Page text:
#1
Alrighty, so you have a pickup that you love, but it is only 2-conductor. You wanna get some fancy wiring going but can't or don't want to spend a small fortune on the 4-wire version of the same pickup. You've come to the right place.

Before I go on, I should mention that if your pickup has a tap (3 wires plus a bare wire) then you don't need to do this. A 3-wire pickup can do everything that a 4-wire pickup can do, with the exception of phase-reversing the individual coils (which you wouldn't want to do anyway).

Disclaimer: Perform this procedure at your own risk. It's not that difficult and usually not the most delicate area of pickup surgery, but it's still very possible to ruin a nice pickup if you aren't careful. I am not responsible for ANY damages to your gear. Practice on junk pickups. I recommend reading this entire post to get an idea of the big picture before you go at it step-by-step.

Tools you'll need:
*Soldering iron and solder (a 100W gun to remove the cover, if the pickup has one, and a 15W pencil to solder the wires)
**If you have a decent variable-temperature controlled soldering station (for example, I have a Weller WESD51), you won't need a high-powered soldering gun. A cheapo iron has the heater in the shaft, making it impossible to keep the heat around long enough to work on big areas. A good iron has the heater near the tip, right where you need it. The difference is like night and day.
*A DMM (digital multimeter) to make sure the pickup still has continuity when you're done
*A small-diameter 4+shield cable, length to your preference (USB cables are perfect)
*A tapered reamer to enlarge the hole in the mounting bracket if it is too small for the cable
*A small file to deburr the reamed hole to prevent it from cutting through the cable
*A screwdriver to remove the screws holding on the bobbins and (if it's a Gibson) the screw poles
*1/8" heat-shrink tubing to insulate the leads after you solder them to the cable
*3/16" heat-shrink tubing to protect the cable where it comes through the hole in the bracket

If the pickup has a cover you'll need to remove it and carefully remove the block of wax encasing the bobbins. Holding it near a heat source (like a light bulb) will soften the wax making it easier to work with.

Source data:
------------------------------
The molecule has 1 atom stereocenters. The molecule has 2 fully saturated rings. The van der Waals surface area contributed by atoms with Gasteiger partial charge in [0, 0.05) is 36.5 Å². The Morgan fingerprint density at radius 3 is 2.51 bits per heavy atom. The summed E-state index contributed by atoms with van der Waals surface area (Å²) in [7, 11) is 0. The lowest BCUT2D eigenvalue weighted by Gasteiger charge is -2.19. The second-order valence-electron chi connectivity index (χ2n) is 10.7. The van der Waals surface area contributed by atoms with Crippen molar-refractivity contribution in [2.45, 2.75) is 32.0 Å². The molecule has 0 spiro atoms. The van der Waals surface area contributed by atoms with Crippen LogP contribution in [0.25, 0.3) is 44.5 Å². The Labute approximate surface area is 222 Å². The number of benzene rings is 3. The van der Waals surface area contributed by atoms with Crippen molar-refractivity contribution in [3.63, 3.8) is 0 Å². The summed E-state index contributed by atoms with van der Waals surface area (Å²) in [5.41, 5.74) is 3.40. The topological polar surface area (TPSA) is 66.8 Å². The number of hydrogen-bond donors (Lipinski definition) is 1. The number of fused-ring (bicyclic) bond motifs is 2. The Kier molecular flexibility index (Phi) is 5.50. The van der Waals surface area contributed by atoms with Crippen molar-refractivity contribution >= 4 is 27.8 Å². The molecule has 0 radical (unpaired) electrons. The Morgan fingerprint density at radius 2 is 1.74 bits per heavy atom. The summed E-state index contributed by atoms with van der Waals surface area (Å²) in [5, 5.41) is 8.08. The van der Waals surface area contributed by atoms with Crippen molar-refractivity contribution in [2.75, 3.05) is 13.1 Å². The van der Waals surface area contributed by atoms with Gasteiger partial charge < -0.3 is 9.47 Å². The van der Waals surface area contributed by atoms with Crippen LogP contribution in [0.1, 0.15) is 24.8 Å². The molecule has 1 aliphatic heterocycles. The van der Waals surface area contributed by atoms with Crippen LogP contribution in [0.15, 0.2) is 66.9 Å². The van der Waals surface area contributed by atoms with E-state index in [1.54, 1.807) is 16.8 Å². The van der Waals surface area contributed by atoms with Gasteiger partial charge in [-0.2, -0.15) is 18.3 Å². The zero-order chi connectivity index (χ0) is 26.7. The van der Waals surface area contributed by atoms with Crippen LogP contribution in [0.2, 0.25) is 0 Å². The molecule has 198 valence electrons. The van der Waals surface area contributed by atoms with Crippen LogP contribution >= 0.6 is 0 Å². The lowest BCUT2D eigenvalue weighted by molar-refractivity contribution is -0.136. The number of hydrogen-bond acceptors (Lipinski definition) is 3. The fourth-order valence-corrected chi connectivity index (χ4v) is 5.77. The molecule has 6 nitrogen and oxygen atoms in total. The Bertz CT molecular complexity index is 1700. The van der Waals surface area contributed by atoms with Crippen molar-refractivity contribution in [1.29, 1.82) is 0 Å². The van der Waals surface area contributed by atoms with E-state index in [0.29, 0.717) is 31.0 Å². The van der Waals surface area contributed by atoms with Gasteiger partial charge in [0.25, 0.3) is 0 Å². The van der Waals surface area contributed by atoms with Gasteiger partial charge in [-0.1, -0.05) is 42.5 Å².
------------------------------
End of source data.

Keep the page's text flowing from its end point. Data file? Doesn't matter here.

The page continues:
Next, remove the tape around the bobbins and the screws holding the pickup to the bracket. If it's a Gibson pickup, you also need to remove the screw pole pieces enough to clear the holes in the bracket; Gibson threads their screw pole pieces through the mounting bracket to reduce feedback and vibration.

Desolder the bare wire from the bracket. Here's a Gibson 490R completely disassembled.


Before you continue, draw a diagram showing what went where. It'd also help to mark the magnet (for example, I marked it with a silver sharpie on the side facing the slug coil and a black sharpie on the high-E string side). Doing this helps to keep the polarity of the magnet the same if it isn't glued to the bracket. It would suck to get this thing put back together and wired up only to find out that the pickup sounds like crap because the coil and magnet polarities are out-of-phase. The Gibson color code is:

Red: North Start (signal wire)
White: North Finish
Green: South Finish (connect White and Green for standard humbucker wiring)
Black: South Start (ground wire)

The slug coil is referred to as North and the screw coil as South, regardless of whether the pickup is for the neck or bridge position.

Right, so this pickup has long lead wires that are soldered together and taped; they're great to work with. Some pickups have very short wires that lead from inside one coil to inside the other. These are more difficult to work with. If you have the latter variety, cut the series link in the middle and strip back some insulation by heating it with the iron. If it's the former, simply remove the tape and desolder the leads and the braided wire.